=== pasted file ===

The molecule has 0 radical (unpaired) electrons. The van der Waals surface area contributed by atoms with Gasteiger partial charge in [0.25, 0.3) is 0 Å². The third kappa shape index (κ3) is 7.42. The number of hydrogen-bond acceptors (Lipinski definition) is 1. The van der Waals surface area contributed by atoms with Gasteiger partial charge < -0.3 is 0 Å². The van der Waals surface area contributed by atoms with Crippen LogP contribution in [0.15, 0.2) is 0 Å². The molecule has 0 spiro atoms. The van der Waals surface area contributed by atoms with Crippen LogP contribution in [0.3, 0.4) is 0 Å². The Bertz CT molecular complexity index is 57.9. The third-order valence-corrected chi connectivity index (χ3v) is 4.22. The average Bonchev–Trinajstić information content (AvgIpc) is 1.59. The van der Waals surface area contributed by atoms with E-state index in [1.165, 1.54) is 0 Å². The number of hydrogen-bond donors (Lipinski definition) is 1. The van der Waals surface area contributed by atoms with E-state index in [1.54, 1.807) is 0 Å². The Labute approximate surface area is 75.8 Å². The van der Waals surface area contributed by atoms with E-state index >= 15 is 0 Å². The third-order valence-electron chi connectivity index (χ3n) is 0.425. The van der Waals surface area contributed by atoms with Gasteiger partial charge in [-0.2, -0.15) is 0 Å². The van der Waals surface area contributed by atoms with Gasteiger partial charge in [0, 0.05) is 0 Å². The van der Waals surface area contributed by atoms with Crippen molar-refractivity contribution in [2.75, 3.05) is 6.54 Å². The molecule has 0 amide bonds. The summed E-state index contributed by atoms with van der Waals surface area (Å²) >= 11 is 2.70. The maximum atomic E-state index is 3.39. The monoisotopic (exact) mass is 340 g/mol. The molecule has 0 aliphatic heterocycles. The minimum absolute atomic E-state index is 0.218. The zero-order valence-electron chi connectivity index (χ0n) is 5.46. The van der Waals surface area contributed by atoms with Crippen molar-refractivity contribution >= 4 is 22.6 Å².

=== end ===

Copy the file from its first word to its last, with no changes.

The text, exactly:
The molecule has 0 radical (unpaired) electrons. The van der Waals surface area contributed by atoms with Gasteiger partial charge in [0.25, 0.3) is 0 Å². The third kappa shape index (κ3) is 7.42. The number of hydrogen-bond acceptors (Lipinski definition) is 1. The van der Waals surface area contributed by atoms with Gasteiger partial charge < -0.3 is 0 Å². The van der Waals surface area contributed by atoms with Crippen LogP contribution in [0.15, 0.2) is 0 Å². The molecule has 0 spiro atoms. The van der Waals surface area contributed by atoms with Crippen LogP contribution in [0.3, 0.4) is 0 Å². The Bertz CT molecular complexity index is 57.9. The third-order valence-corrected chi connectivity index (χ3v) is 4.22. The average Bonchev–Trinajstić information content (AvgIpc) is 1.59. The van der Waals surface area contributed by atoms with E-state index in [1.165, 1.54) is 0 Å². The number of hydrogen-bond donors (Lipinski definition) is 1. The van der Waals surface area contributed by atoms with E-state index in [1.54, 1.807) is 0 Å². The Labute approximate surface area is 75.8 Å². The van der Waals surface area contributed by atoms with E-state index >= 15 is 0 Å². The third-order valence-electron chi connectivity index (χ3n) is 0.425. The van der Waals surface area contributed by atoms with Gasteiger partial charge in [-0.2, -0.15) is 0 Å². The van der Waals surface area contributed by atoms with Gasteiger partial charge in [0, 0.05) is 0 Å². The van der Waals surface area contributed by atoms with Crippen molar-refractivity contribution in [2.75, 3.05) is 6.54 Å². The molecule has 0 amide bonds. The summed E-state index contributed by atoms with van der Waals surface area (Å²) >= 11 is 2.70. The maximum atomic E-state index is 3.39. The monoisotopic (exact) mass is 340 g/mol. The molecule has 0 aliphatic heterocycles. The minimum absolute atomic E-state index is 0.218. The zero-order valence-electron chi connectivity index (χ0n) is 5.46. The van der Waals surface area contributed by atoms with Crippen molar-refractivity contribution >= 4 is 22.6 Å².